The number of teachers working past retirement age has more than doubled in the past 10 years, including hundreds working past the age of 75, Education Ministry figures show.
In 2018 there were 7015 teachers aged 65 or older, a leap from 3070 in 2008.
More than half of those older teachers in 2018 were in full-time teaching jobs, and the remainder were relief teachers, covering regular teachers’ absences. Most were women.
Of that group of older age teachers, 504 people were aged 75 or over – up from 152 in 2008.
Among them are teachers like Godfrey Geismar, who turns 76 this week and has been working in classrooms on and off since 1966.
Mr G, as the children call him, works every day at Tawa Intermediate in Wellington, releasing full-time teachers and covering absences.
He told RNZ he couldn’t think of anything else he would rather be doing.
“I just love the job, and I love this age group, they’re interesting,” he said.
Geismar said teaching had become harder, with more paperwork. But the children were basically the same, and if he had learned anything it was patience and understanding.
“I have learned in 50-something years how to deal with kids who are being difficult, and not jump down their throat and not to tell them off in front of everybody else,” he said.
“A teacher needs a lot of patience and a sense of humour – especially a sense of humour.
Geismar said it was important to remember that some children came from difficult backgrounds and needed a greater level of understanding and help from their teachers.
He noted that classrooms had become more ethnically diverse over the years, and the stories some children told about their countries of origin were eye-opening.
“Sometimes I just sit down and talk to one of them about their history and where they’ve come from, what they’re doing, and it’s fantastic,” he said.
Another teacher working past retirement age is the principal of Finlayson Park School in Auckland, Shirley Maihi.
She would not share her age with RNZ, but admitted that she had been teaching for 52 years.
“That’s been my vocation. From the time I left school until now, I’ve never wavered from this career,” she said.
“The reason is, I love what I do. I love interaction with children, I like to see the achievement that happens as a result of my hard work, and that’s what’s kept me in the job.”
Maihi said teaching had changed a lot and so too had the children.
“Children are far more inquiring now, and children are far more challenging in their behavioural needs, as well as their specific learning needs,” she said.
Maihi said classrooms has also become a lot more ethnically diverse, something she had found personally enriching.
“It’s been exciting, and it’s certainly broadened the outlook on our own lives. I feel that’s what’s happened to me, my own life has changed through the very diverse communities that we serve,” she said.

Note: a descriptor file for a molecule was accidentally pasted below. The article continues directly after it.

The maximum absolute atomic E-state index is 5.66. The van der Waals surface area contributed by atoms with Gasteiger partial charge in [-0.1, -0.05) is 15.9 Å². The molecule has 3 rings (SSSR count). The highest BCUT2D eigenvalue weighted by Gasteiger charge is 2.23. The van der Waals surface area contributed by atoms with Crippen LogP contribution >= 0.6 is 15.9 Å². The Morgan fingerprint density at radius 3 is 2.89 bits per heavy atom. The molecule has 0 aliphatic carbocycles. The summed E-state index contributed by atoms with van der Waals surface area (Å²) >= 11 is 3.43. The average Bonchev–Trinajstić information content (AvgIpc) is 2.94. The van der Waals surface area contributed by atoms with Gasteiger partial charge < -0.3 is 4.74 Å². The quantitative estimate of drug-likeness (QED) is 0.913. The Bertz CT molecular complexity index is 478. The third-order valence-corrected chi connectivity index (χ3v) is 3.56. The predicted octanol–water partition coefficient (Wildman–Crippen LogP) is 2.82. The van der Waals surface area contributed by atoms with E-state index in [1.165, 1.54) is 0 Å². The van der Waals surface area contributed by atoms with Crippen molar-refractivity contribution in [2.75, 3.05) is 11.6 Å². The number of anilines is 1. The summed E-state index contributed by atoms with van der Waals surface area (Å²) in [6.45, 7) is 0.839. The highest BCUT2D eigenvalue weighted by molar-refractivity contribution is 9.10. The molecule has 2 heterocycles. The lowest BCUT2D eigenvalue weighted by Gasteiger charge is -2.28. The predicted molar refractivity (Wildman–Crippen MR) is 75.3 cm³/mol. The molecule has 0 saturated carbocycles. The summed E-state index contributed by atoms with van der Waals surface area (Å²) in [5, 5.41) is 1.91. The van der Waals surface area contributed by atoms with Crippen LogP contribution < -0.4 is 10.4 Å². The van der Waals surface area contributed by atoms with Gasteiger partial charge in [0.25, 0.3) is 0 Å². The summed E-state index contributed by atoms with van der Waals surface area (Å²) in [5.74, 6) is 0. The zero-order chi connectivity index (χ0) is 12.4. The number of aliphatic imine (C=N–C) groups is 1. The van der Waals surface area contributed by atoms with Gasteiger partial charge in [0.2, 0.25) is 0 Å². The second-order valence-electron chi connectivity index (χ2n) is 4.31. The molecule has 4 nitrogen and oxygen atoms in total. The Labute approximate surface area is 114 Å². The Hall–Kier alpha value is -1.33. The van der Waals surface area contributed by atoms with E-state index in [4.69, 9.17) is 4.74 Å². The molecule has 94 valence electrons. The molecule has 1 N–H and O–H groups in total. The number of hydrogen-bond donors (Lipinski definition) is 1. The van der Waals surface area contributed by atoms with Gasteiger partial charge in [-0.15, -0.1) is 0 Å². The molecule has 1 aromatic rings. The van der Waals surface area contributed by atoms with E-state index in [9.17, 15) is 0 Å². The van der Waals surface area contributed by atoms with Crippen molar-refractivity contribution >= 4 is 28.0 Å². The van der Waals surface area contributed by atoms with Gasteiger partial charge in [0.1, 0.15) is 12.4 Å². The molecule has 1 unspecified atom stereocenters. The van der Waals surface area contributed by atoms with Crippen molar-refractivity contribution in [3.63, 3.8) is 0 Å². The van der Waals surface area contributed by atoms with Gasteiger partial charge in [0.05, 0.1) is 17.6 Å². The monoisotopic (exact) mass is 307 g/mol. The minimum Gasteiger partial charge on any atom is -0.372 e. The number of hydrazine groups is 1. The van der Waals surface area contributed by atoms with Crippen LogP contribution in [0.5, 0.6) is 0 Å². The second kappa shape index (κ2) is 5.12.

Maihi said she started teaching in Mangakino, but soon moved to South Auckland and had worked in that region ever since.
The Education Ministry said the increase in older teachers was slightly ahead of trends in the wider workforce and was likely to be driven by social and economic drivers, rather than by school factors.
The president of the Auckland Secondary Principals’ Association, Richard Dykes, said the trend was evident in nearly every secondary school.
“I would imagine almost every principal in the country, secondary principal, has at least one teacher at or above 70. When I’ve talked to my colleagues it is standard now that you’ve got people of this age,” he said.
“I think it reflects the trend in the overall labour market. We’re seeing a healthier population so people are choosing to work longer.
“I think it also reflects the teacher salaries, when I talk teachers toward the retirement end of their career they are definitely talking about working a few more years extra to live comfortably in retirement.”
Dykes said the government could encourage older teachers to retire by changing the superannuation system so teachers’ superannuation payments were equal to 70 percent of the best five years of their income as a teacher.
However, he said older teachers had a lot to offer and they had helped many schools cope with the teacher shortage.
“It’s been crucial, especially with regard to day relief,” he said.
“My school has been just like every other school, we have absolutely relied on retired staff to come back and cover us in situations where you suddenly can’t get a maths teacher or a science teacher or whatever subject it might be.
“You know they’re a good teacher, you know that they’re still vibrant so let’s get them back in.”